Home / Exclusives / Energy Sector Movers, Losers and News: Global trade of LNG rises, crude oil recovers
Energy Sector Movers, Losers and News: Global trade of LNG rises, crude oil recovers

Energy Sector Movers, Losers and News: Global trade of LNG rises, crude oil recovers

This week WTI crude oil hit its high Tuesday at $42.17 per barrel and opened Friday at $40.62 per barrel. This is a 2.3 percent increase from last week when the benchmark traded at $39.72 per barrel. The Associated Press reported this morning that energy stocks are slipping with the price of oil.

International LNG trade records new high

Global trade of liquefied natural gas (LNG) grew 2.5 percent this year. Drivers of the trade increase include the new liquefaction plants in Indonesia and Australia, as well as new LNG exports to Europe and the Middle East. The United States is also on track to become the leading supplier of flexible LNG since Cheniere Energy’s Sabine Pass facility opened this year.

In Related News: Global trade of LNG hits record high.

Production freeze still possible?

The Organization of Petroleum Exporting Countries (OPEC) and other major producers are scheduled to meet Sunday in Doha, Qatar. The discussion will determine whether to implement a production cap on oil in order to improve prices. No matter the results of this meeting, it will have an impact on the price of crude and investor confidence. In recent weeks, the price of oil has timidly risen in hopes a deal will be solidified that will help to chip away at the oil glut and encourage higher oil prices globally.

IEA on global demand

On Thursday, the International Energy Agency (IEA) released its monthly Oil Market Report. Estimates place global demand at 1.2 million barrels per day in 2016, as opposed to last year when 1.8 million barrels per day were required. China, the United States and Europe all contribute to the diminishing numbers. OPEC crude production fell in March and stayed mostly the same in non-OPEC countries, which caused a small change in total supply.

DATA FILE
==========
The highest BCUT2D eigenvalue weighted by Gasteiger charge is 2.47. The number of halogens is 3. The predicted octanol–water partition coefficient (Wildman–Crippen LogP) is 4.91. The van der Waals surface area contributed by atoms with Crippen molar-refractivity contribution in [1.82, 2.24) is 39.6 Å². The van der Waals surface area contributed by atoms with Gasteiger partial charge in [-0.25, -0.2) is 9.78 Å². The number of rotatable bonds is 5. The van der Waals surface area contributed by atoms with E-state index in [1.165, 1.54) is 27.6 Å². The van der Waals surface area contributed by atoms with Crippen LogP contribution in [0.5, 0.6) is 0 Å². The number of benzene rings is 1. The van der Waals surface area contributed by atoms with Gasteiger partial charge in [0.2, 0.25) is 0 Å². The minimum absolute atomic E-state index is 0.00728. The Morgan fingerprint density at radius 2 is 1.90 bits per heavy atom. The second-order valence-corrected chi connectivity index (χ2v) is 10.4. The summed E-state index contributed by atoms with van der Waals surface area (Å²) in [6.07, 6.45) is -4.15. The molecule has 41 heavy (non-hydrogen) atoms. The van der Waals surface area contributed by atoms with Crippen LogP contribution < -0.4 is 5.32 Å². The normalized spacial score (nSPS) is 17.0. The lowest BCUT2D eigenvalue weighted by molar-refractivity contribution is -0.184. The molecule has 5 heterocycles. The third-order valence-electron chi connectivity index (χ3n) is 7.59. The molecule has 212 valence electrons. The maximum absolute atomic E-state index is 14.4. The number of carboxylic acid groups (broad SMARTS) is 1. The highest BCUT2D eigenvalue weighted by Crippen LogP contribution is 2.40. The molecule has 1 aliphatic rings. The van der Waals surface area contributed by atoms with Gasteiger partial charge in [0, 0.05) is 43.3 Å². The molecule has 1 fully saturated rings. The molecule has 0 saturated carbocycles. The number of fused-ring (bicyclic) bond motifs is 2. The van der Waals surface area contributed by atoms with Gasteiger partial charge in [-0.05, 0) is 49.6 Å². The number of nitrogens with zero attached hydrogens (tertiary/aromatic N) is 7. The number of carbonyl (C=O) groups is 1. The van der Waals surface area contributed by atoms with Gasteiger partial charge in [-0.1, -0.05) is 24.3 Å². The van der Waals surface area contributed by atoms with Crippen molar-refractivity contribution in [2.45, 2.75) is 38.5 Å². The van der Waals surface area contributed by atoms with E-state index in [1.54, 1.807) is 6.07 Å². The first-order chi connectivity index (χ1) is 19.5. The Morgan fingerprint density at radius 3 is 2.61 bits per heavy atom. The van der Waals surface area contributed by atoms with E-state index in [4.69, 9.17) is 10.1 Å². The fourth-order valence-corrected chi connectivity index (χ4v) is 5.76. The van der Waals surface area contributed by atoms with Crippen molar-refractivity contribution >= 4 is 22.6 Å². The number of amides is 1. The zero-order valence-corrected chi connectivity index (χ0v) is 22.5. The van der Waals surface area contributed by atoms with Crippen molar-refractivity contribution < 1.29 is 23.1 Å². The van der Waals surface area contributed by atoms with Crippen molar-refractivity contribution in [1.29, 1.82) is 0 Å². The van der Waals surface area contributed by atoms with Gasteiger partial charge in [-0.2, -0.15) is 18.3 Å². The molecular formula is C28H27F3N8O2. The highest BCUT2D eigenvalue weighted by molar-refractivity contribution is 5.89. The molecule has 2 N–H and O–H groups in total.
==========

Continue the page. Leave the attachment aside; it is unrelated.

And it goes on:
Market Movers

Chesapeake Energy Corporation (NYSE: CHK) announced earlier this week an agreement between the company and lenders that allows $4 billion in revolving credit. In return, assets were offered as collateral, and Chesapeake agreed to maintain a minimum of $500 million in liquidity. Investors reacted positively to this news. CHK shares opened today at $6.01 per share after closing last Friday at $3.76 per share, nearly a 60 percent increase.

Southwestern Energy Company (NYSE: SWN) also increased shareholder value this week by 18.09 percent. Last week, SWN stocks closed at $8.68 per share, but opened this morning at $10.25 per share.

Market Losers

Peabody Energy filed for chapter 11 bankruptcy protection this week. The nation’s largest coal miner has faced environmental, technological, and economical changes that have left it unable to face its debt burden.

“We will seek an in-court solution to Peabody’s substantial debt burden amid a historically challenged industry backdrop,” CEO Glenn Kellow said.

Goodrich Petroleum also announced today the company voluntarily filed for Chapter 11 in order to reorganize debt and restructure the balance sheet.

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